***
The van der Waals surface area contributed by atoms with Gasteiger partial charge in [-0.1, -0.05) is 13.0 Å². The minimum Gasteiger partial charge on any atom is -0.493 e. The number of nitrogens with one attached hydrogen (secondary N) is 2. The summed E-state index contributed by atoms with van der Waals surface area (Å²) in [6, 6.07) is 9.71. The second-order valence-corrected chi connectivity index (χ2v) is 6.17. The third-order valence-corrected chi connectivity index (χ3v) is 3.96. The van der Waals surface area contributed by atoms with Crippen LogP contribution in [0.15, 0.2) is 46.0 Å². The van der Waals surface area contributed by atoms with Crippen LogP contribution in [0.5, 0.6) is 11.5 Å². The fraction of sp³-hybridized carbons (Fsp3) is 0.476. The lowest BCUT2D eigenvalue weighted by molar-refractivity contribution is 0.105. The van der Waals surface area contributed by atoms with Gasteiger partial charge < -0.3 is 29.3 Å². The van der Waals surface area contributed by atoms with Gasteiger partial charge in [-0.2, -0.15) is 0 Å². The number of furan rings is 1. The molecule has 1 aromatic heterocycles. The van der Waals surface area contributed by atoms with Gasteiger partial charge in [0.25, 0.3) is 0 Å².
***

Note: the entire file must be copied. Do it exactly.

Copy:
The van der Waals surface area contributed by atoms with Gasteiger partial charge in [-0.1, -0.05) is 13.0 Å². The minimum Gasteiger partial charge on any atom is -0.493 e. The number of nitrogens with one attached hydrogen (secondary N) is 2. The summed E-state index contributed by atoms with van der Waals surface area (Å²) in [6, 6.07) is 9.71. The second-order valence-corrected chi connectivity index (χ2v) is 6.17. The third-order valence-corrected chi connectivity index (χ3v) is 3.96. The van der Waals surface area contributed by atoms with Crippen LogP contribution in [0.15, 0.2) is 46.0 Å². The van der Waals surface area contributed by atoms with Crippen LogP contribution in [0.5, 0.6) is 11.5 Å². The fraction of sp³-hybridized carbons (Fsp3) is 0.476. The lowest BCUT2D eigenvalue weighted by molar-refractivity contribution is 0.105. The van der Waals surface area contributed by atoms with Gasteiger partial charge < -0.3 is 29.3 Å². The van der Waals surface area contributed by atoms with Gasteiger partial charge in [-0.2, -0.15) is 0 Å². The number of furan rings is 1. The molecule has 1 aromatic heterocycles. The van der Waals surface area contributed by atoms with Gasteiger partial charge in [0.25, 0.3) is 0 Å².